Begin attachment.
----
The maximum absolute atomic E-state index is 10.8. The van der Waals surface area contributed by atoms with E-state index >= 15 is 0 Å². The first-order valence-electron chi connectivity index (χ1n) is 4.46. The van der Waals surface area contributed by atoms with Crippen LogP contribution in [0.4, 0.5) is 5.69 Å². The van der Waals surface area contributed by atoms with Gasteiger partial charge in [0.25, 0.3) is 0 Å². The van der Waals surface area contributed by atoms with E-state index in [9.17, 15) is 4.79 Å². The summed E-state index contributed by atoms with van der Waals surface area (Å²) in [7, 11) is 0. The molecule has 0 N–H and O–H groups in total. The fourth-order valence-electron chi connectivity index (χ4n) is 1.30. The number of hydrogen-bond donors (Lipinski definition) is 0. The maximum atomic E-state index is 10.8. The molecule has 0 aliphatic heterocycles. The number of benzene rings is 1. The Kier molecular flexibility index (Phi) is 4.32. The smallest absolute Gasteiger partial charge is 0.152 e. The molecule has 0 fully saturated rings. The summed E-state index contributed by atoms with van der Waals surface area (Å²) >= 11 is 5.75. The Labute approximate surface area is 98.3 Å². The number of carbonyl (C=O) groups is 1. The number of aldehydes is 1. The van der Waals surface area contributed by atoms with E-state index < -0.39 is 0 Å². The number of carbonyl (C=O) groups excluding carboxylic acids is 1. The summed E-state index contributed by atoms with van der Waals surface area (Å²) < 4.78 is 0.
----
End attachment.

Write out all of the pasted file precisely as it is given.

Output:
The maximum absolute atomic E-state index is 10.8. The van der Waals surface area contributed by atoms with E-state index >= 15 is 0 Å². The first-order valence-electron chi connectivity index (χ1n) is 4.46. The van der Waals surface area contributed by atoms with Crippen LogP contribution in [0.4, 0.5) is 5.69 Å². The van der Waals surface area contributed by atoms with Gasteiger partial charge in [0.25, 0.3) is 0 Å². The van der Waals surface area contributed by atoms with E-state index in [9.17, 15) is 4.79 Å². The summed E-state index contributed by atoms with van der Waals surface area (Å²) in [7, 11) is 0. The molecule has 0 N–H and O–H groups in total. The fourth-order valence-electron chi connectivity index (χ4n) is 1.30. The number of hydrogen-bond donors (Lipinski definition) is 0. The maximum atomic E-state index is 10.8. The molecule has 0 aliphatic heterocycles. The number of benzene rings is 1. The Kier molecular flexibility index (Phi) is 4.32. The smallest absolute Gasteiger partial charge is 0.152 e. The molecule has 0 fully saturated rings. The summed E-state index contributed by atoms with van der Waals surface area (Å²) >= 11 is 5.75. The Labute approximate surface area is 98.3 Å². The number of carbonyl (C=O) groups is 1. The number of aldehydes is 1. The van der Waals surface area contributed by atoms with E-state index < -0.39 is 0 Å². The number of carbonyl (C=O) groups excluding carboxylic acids is 1. The summed E-state index contributed by atoms with van der Waals surface area (Å²) < 4.78 is 0.